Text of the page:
And what happens when also the last capacitor has been charged? As noted above, the current through those inductors cannot just stop. If we "terminate" the cable in a resistor, as shown in the figure, then the current will flow through the resistor and cause a voltage drop across it. If the resistor has exactly the right value, then that voltage drop is exactly 1 volt. Then we reach a stable state: all capacitors are charged to 1 volt, across the coils there's no voltage, and a constant current flows from the source through the cable and the termination resistor.

If the termination resistor is too large, the voltage drop across it will be more than 1 volt, so the last capacitor will be charged to more than 1 volt. Via the last inductor a part of that charge will then flow back from the last to the second-to-last capacitor, from there to the third-last capacitor, and so on: we get a reflected wave. Something similar happens if the termination resistor is too small.

The value of the termination resistor which does not cause a reflection, is called the impedance of the cable. It turns out that this equals L/C, where L and C are the inductance and capacitance per meter of cable length. Note that this formula matches what we already observed earlier: more L means less current and thus higher termination resistor needed to still drop 1 volt; similarly, more C means more current and thus lower termination resistor.


In the previous figure, we effectively saw a wave move from left to right through the cable; the farther from the source, the later the voltage change arrives. How fast does this wave move? That also depends on the values of L and C. The larger the inductance L, the slower the current increases (at given voltage), so the longer it takes to charge the next capacitor. And the larger C, the longer it takes (at given current) to charge the capacitance. Heaviside showed that the speed equals 1/LC.

Does this mean that we can make a cable with any desired speed, simply by choosing L and C appropriately? Perhaps even faster than light? (Einstein already starts turning over in his grave.) No: it turns out that we have only limited freedom in choosing L and C. Changing the shape and size of the cable affects both L and C, and always such that the speed of light is never exceeded.

[properties of coaxial cable] As an example, consider a coaxial cable. If one makes the center conductor thinner, the capacitance between center conductor and shield decreases, so by the formula one would expect the speed to increase. Unfortunately, at the same time the inductance increases! That's (among others) because making the center conductor thinner causes the currents inside that center conductor to be closer together, and thus sense more of each other's magnetic field (which, after all, is what causes (self)-inductance). The figure shows, for a coaxial cable with air as isolation, the theorectical dependence of the capacitance and inductance (both per meter) on the ratio of the diameters of the center conductor and the shield. Furthermore, the resulting impedance and wave velocity are indicated. The solid lines are based on the assumption that the current spreads itself equally over the entire cross-section of the center conductor. We see that in this case the velocity increases when the center conductor is made thinner, but does not exceed the speed of light (300 × 106 m/s). At higher frequencies the skin-effect kicks in, forcing the current to only flow on the outside of the center conductor. That case is indicated with dotted lines, and the speed exactly equals the speed of light, regardless of the diameters.

If we fill the cable with e.g. some plastic material, the capacitance increases while the inductance remains the same. Then the speed decreases; this is generally described as the "velocity factor" being less than 1.

Loss and distortion

[Heaviside's model with loss] So far, we haven't included loss in the model, but a real cable does have loss due to resistances, and Heaviside included this in his model, as sketched at the right. There are two kinds of loss. The first one is the resistance of the copper wire itself; to model this, Heaviside included a resistance of R ohms per meter in series with each inductance. The second one is the leakage of the capacitor's isolation, modelled as a parallel resistance 1/G. (We write this as 1/G because this resistance is inversely proportional to the length; the shorter the cable section, the less leakage, so the larger the leakage resistance. Thus G itself, being the inverse of the resistance, is again directly proportional to the length; it is expressed in Ω-1 per meter, also called Siemens per meter.)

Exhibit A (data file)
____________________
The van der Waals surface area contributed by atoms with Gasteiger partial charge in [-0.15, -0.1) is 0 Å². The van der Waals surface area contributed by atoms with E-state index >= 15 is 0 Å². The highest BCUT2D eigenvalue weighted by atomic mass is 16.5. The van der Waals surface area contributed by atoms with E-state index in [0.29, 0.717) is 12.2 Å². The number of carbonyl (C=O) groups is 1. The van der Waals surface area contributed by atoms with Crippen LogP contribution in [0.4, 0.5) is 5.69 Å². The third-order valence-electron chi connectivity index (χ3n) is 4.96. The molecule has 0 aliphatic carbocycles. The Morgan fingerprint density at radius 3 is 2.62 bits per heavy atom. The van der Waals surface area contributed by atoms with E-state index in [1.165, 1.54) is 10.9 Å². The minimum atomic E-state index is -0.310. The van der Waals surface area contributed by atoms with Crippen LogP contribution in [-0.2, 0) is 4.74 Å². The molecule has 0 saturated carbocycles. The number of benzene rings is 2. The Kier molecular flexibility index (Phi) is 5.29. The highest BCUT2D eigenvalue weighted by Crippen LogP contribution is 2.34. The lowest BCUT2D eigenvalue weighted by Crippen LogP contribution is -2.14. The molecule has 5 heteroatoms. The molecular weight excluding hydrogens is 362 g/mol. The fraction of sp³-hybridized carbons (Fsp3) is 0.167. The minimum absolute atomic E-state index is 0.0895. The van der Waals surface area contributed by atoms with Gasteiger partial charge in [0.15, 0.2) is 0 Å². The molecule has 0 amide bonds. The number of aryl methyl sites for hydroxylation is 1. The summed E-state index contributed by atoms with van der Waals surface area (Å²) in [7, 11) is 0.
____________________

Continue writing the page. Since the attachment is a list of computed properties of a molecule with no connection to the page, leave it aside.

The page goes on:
Heaviside showed that losses do not just attenuate the signal, but also cause distortion. In fact we already saw this in Thomson's model in the first figure: the sudden increase of the voltage at the input of the cable, is distorted to something that only rises slowsly, as it travels down the cable.

However, Heaviside also found out that this distortion disappears if the following condition is satisfied: L/R = C/G. If there is no loss, then R and G are both 0, so the condition is satisfied. But a realistic cable usually has L/R much smaller than C/G, because G, the leakage of the isolation, is almost zero (good isolation material), and particularly in submarine cables, the capacitance is rather high. In principle, we can improve such a cable in four ways to satisfy the condition:

[a Pupin coil] Indeed, special cables have been manufactured in which the center conductor has extra inductance, by covering it in a suitable magnetic material. But the most commonly used way to increase L, is by connecting a coil in series every couple of kilometers. Heaviside invented this idea, but William Preece, the British telegraph service's engineer-in-chief didn't believe it, and in fact thought that one should avoid inductance. As a consequence, the technique initially was not tried in England (and this was not the only conflict between Heaviside and Preece [1]). But Michael Pupin patented the idea a few years later in America. It turned out to work very well and has been used for decades in the telephone industry, until it became possible to amplify signals electronically. And radio amateurs have, particularly in the 1970s and 1980s, used such Pupin coils for making audio filters. The picture shows a typical Pupin coil. It had two windings, with red and green wires, for both wires of the telephone line. Separately the windings usually were 22 mH, in series 88 mH.

Should we now also insert coils into our antenna cables to prevent distortion of our radio signals? No: firstly the distortion is negligible for relatively narrow-band signals; and secondly, such coils would work as a low-pass filter, so our (high) frequencies wouldn't get through anymore.


[1] Basil Mahon: The forgotten genius of Oliver Heaviside -- A maverick of electrical science. 2017.

Text and the second pictures on this page are copyright 2021, P.T. de Boer, pa3fwm@amsat.org .
Republication is only allowed with my explicit permission.